Mercurochrome

In a way, this follows on from the ‘nostalgia’ post, in the sense that you had to be in a country where this was the norm and I don’t recall it all that much.

I’m sure mother had it in the med cupboard but I was not at home enough to have it applied.  We had a tree in our front garden but it was not what I considered climbable when there were so many other trees and climbing frames a short bike ride away.  Most damage was bike-caused or from fights – think we were all pretty evenly matched in those.



I think what happened might have been as in the picture, courtesy of Chuckles  – maybe my mother once dabbed some of it on a graze and was not too particular either in how she swabbed it on – end result would have been I’d remain shtum to her after that if I’d been out and grazed my knee or cut something – one of the others would tie my hanky around it – the clean one I’d not started – that’s I think how we did it.

One learnt that it was best not to mention anything medical to mother because it would either end up worse with this horror liquid on it or else she’d take you to the GP if it was bad and that was always injection time – GPs are fiends.

She knew I did not want that, also being groped, so I tended not to go to the doc’s more than once a decade. Probably more often than that but I wanted it once a decade.

You?

19 comments for “Mercurochrome

  1. FoS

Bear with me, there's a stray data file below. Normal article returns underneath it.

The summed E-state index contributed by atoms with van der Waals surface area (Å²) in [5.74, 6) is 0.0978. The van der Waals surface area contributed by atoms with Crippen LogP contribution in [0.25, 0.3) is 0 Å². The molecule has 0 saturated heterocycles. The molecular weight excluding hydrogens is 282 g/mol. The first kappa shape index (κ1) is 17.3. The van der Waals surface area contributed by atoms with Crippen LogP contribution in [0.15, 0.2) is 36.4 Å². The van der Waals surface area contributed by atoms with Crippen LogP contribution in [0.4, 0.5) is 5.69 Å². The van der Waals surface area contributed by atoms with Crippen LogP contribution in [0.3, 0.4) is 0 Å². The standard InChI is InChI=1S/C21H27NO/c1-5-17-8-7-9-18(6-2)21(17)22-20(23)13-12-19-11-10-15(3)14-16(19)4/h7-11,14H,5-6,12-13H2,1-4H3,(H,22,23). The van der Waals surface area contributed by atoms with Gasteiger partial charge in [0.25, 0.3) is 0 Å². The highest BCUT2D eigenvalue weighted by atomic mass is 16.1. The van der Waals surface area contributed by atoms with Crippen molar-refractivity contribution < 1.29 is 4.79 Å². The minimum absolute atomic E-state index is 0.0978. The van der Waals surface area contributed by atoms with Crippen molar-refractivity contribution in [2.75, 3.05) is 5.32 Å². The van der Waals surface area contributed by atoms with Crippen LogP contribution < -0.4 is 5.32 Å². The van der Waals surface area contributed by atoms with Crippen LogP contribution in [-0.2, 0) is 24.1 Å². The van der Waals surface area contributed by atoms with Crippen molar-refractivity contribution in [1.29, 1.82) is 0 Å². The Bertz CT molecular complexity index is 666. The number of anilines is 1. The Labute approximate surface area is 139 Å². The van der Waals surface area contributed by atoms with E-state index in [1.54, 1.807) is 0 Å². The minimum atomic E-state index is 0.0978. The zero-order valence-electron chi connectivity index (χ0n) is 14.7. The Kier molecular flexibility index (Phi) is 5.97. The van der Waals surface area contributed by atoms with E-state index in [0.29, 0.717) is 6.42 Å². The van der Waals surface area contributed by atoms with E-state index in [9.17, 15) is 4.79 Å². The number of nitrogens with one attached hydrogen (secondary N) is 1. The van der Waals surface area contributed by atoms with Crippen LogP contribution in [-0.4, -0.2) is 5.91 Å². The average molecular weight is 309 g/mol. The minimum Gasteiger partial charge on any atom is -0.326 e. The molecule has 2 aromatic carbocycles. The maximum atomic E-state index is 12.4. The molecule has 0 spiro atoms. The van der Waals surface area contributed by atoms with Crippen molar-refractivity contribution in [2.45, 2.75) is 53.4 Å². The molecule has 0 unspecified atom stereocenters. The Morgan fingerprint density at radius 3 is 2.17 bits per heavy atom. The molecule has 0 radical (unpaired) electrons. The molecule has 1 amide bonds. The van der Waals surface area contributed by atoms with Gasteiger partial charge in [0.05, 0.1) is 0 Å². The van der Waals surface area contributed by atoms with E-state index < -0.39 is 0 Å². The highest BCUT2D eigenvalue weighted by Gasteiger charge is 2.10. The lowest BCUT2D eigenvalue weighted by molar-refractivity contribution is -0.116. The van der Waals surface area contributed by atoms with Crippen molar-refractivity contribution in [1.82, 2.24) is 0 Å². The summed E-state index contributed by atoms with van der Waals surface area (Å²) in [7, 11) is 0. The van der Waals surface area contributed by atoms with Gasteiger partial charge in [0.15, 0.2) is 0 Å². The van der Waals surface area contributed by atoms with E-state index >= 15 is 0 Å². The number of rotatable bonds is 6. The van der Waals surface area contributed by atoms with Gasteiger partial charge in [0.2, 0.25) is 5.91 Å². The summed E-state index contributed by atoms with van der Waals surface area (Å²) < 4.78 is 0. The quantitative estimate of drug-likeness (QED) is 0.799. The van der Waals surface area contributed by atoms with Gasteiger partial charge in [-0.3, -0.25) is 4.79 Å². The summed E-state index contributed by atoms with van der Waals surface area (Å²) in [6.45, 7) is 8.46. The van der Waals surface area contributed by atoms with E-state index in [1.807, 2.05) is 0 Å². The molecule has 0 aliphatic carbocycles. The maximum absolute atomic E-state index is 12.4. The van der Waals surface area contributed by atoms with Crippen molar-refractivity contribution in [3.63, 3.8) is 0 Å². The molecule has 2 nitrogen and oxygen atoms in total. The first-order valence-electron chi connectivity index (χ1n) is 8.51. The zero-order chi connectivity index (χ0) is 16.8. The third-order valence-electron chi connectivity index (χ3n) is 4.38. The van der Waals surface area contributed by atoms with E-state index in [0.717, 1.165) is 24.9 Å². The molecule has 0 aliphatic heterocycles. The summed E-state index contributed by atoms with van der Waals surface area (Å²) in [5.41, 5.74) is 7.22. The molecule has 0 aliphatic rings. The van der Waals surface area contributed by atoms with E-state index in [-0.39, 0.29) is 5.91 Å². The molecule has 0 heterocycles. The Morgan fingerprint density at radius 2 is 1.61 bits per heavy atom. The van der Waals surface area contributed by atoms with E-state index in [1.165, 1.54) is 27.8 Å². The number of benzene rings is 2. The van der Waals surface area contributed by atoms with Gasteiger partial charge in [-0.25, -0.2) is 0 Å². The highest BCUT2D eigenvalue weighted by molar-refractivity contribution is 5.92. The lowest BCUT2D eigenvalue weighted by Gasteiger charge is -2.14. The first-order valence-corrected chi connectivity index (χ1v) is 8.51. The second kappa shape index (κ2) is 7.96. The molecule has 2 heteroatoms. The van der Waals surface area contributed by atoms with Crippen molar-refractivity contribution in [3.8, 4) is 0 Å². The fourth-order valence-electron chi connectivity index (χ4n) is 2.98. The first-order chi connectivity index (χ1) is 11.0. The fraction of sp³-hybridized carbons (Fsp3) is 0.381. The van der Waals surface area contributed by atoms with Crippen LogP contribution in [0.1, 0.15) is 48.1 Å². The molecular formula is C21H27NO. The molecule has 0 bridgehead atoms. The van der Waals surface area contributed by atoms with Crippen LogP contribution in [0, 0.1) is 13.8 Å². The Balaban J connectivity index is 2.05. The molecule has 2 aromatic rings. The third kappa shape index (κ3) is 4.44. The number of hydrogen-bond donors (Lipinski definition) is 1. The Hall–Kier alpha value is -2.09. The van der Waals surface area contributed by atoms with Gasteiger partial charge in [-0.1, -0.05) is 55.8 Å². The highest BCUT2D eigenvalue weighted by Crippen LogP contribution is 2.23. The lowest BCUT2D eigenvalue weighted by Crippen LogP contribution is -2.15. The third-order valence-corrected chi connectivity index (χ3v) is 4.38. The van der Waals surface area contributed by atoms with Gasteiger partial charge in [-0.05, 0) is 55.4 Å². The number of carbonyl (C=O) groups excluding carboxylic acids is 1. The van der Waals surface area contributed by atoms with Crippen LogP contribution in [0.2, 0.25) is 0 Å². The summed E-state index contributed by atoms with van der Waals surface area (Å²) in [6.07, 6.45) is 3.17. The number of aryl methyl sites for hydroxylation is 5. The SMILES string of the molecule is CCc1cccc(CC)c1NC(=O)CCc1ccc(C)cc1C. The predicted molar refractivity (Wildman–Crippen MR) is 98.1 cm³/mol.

March 6, 2020 at 13:27

    The ‘styptic pencil’ used on the bloody wounds left after a 50s short back and sides.

    I have hated having my haircut ever since.

  2. Toodles
    March 6, 2020 at 17:10

    I remember getting a scolding a hundred years ago around the age of 3 or 4 for sneaking a bottle of (a climber – nothing was too high for me) Mercurochrome. It was so lovely applied to the fingernails and after that anywhere else that needed decorating. Kind of like pinky/peachy originally designed toddler tatts.

    I have been told I was keen on decorating the bod with Band-Aids. They came with decor stickers in the tin box….dots, hearts, other little thingies. I don’t remember although I am not surprised. Sounds fun.

    Bandaids, nice to have when needed, EXCEPT!!!!-NEVER ever should anyone ever be allowed to wear a bandaid at a pool…any pool…ever ever ever NEVER ever.

    Listed are various other healing aids I recall people having in their medicine cabinets…only from hearing and not from peering!

    Camph-Phonique
    Dr. Tichenor’s Antiseptic
    Castor Oil
    PHisoHex

    My father’s mantra regarding Camph-Phonique …. Blemish? ‘C-P,’ Cut? ‘CP,’ Wart? ‘C-P,’ Depressed ?’C-P’!!!!!!

    Oh, Paregoric too…but way out of reach. I have been told by a few friends the druggist use have it delivered it to their homes if their mother needed a bit for their very colicky baby siblings, via delivery boy! Shocking!

  3. March 6, 2020 at 17:35

    Bactine, if anything at all.
    Dad always insisted on no Band-Aids.

  4. March 6, 2020 at 17:47